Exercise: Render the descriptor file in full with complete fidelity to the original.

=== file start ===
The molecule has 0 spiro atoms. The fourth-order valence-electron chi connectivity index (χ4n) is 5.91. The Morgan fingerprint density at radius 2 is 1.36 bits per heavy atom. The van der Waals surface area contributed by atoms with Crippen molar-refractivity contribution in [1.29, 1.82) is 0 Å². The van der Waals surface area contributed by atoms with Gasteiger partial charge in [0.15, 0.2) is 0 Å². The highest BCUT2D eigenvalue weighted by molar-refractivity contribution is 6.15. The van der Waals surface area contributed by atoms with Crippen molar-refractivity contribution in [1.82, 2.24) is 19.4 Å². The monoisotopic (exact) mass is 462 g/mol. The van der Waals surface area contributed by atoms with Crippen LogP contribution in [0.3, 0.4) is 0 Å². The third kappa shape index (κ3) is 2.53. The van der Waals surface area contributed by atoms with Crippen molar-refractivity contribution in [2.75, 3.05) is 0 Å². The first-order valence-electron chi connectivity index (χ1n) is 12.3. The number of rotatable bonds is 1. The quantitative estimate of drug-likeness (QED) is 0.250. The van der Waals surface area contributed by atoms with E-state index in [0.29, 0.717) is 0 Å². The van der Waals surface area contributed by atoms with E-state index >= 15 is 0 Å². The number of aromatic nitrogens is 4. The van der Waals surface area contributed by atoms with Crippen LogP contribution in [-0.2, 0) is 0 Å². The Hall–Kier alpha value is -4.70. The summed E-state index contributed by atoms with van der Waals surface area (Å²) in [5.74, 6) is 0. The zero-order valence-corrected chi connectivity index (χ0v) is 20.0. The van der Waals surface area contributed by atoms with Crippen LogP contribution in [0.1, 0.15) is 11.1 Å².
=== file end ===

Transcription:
The molecule has 0 spiro atoms. The fourth-order valence-electron chi connectivity index (χ4n) is 5.91. The Morgan fingerprint density at radius 2 is 1.36 bits per heavy atom. The van der Waals surface area contributed by atoms with Crippen molar-refractivity contribution in [1.29, 1.82) is 0 Å². The van der Waals surface area contributed by atoms with Gasteiger partial charge in [0.15, 0.2) is 0 Å². The highest BCUT2D eigenvalue weighted by molar-refractivity contribution is 6.15. The van der Waals surface area contributed by atoms with Crippen molar-refractivity contribution in [1.82, 2.24) is 19.4 Å². The monoisotopic (exact) mass is 462 g/mol. The van der Waals surface area contributed by atoms with Crippen LogP contribution in [0.3, 0.4) is 0 Å². The third kappa shape index (κ3) is 2.53. The van der Waals surface area contributed by atoms with Crippen molar-refractivity contribution in [2.75, 3.05) is 0 Å². The first-order valence-electron chi connectivity index (χ1n) is 12.3. The number of rotatable bonds is 1. The quantitative estimate of drug-likeness (QED) is 0.250. The van der Waals surface area contributed by atoms with E-state index in [0.29, 0.717) is 0 Å². The van der Waals surface area contributed by atoms with E-state index >= 15 is 0 Å². The number of aromatic nitrogens is 4. The van der Waals surface area contributed by atoms with Crippen LogP contribution in [-0.2, 0) is 0 Å². The Hall–Kier alpha value is -4.70. The summed E-state index contributed by atoms with van der Waals surface area (Å²) in [5.74, 6) is 0. The zero-order valence-corrected chi connectivity index (χ0v) is 20.0. The van der Waals surface area contributed by atoms with Crippen LogP contribution in [0.1, 0.15) is 11.1 Å².